by Mitch Kokai
Senior Political Analyst, John Locke Foundation
Perhaps “praise” is too strong a word, but I found myself mentally leaping to the defense of state government bureaucrats this morning as I read the latest installment in the News & Observer‘s fascinating series about efforts to sidestep state worker’s compensation requirements.
The crux of Mandy Locke and David Raynor’s piece today is that an “inept bureaucracy” stands in the way of state agencies cooperating more effectively to catch evildoers and scofflaws.
The missed opportunities for enforcement are glaring:
• When the Industrial Commission encounters an employer who is paying workers under the table, it doesn’t inform the state Department of Revenue. The commission also has no policy or mechanism to alert its counterparts at the state Department of Insurance when it encounters an agent who misrepresented a workers’ compensation policy to a business owner.
• When the state Department of Labor’s Wage and Hour Division investigates a complaint that an employee hasn’t been paid appropriate overtime, no one flags the case for the state Department of Revenue to check on whether the business pays required withholding taxes.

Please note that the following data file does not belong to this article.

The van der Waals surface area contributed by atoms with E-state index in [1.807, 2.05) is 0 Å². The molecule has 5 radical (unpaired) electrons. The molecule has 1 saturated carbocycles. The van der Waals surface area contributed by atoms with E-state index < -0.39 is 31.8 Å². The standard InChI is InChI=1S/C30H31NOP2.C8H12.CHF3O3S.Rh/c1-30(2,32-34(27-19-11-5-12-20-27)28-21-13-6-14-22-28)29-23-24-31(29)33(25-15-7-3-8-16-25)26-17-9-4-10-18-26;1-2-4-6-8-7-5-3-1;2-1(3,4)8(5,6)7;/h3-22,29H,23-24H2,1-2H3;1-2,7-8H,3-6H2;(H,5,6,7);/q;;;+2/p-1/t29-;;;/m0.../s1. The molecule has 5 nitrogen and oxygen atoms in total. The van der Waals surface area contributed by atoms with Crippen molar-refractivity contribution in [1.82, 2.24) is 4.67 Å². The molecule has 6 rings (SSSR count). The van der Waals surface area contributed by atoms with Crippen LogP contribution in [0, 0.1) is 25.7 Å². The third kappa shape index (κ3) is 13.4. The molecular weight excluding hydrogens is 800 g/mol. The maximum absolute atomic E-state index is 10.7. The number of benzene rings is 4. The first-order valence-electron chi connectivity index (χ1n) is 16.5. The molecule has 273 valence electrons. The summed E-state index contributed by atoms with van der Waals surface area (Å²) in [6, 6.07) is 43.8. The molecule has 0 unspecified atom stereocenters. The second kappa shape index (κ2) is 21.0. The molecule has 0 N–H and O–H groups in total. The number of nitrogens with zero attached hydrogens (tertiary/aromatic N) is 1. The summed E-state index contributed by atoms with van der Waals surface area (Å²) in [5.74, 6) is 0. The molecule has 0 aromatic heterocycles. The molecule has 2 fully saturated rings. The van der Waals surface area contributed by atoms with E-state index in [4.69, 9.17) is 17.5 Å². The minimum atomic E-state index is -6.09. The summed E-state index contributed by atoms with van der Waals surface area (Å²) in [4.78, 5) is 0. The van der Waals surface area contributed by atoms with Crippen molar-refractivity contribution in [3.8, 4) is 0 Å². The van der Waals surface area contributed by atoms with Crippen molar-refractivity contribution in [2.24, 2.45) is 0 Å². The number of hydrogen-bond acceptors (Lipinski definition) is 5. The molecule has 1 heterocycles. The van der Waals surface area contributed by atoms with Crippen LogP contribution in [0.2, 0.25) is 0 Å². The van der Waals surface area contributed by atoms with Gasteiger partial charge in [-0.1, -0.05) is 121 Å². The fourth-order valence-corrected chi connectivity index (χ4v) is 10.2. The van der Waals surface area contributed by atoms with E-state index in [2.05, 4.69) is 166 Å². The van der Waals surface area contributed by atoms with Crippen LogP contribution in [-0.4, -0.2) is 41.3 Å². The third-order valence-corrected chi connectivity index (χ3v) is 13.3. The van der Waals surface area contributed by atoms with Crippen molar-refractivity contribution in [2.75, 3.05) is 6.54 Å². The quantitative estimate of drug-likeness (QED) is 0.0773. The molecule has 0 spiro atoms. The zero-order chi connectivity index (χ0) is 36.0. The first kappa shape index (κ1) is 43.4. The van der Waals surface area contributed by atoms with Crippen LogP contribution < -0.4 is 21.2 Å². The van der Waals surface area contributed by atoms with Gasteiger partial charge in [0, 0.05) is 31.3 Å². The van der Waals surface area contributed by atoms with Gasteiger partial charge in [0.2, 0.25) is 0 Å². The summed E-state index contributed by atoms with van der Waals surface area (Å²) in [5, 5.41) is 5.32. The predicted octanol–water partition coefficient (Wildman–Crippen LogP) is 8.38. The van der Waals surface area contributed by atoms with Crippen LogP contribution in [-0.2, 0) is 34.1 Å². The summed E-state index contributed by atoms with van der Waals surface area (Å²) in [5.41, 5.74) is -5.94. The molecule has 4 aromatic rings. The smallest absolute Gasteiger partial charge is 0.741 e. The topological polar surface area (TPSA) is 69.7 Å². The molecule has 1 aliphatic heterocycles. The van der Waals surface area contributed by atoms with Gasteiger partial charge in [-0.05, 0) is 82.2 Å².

• While the Department of Revenue gives the Division of Employment Security a list of new businesses, it doesn’t send that information to the Industrial Commission so it can check for workers’ compensation coverage.
• There’s little communication between these agencies and the State Construction Office or the Historically Underutilized Businesses program. Coordination could prevent businesses that break the law from working on public projects.
One suspects that Locke and Raynor expect readers to agree that much more coordination ought to be taking place. In fact, the article’s next paragraph quotes Rep. Dale Folwell, R-Forsyth, expressing his disappointment because “We just suck at synchronizing things that are supposed to be helping people.”
But this reader had a different reaction to each bullet point: Without a law in place dictating this notification or that consultation, why would we expect it to take place? Do we really want state government bureaucrats to take it upon themselves — without clear guidance from laws duly passed by the representatives of the people — to develop their own systems for compiling and sharing information about North Carolina business owners?
Don’t get me wrong: I’m not saying that the ideas presented in those bullet points are necessarily bad. What I am saying is that this type of government agency coordination deserves public debate. It would be much better for the General Assembly to hash out the pros and cons — including privacy concerns — of allowing these state agencies to “compare notes” than to leave that coordination to the unelected bureaucrats themselves.
Bureaucrats deserve criticism when they fail to do the jobs they are supposed to do. They do not deserve criticism when they respect the limits lawmakers have placed on their activities.
If we decide there’s a problem and that government can do something about it, the third critical question in the public policy debate — Should government do something about it? — must include a discussion about who plays the proper role in doing something.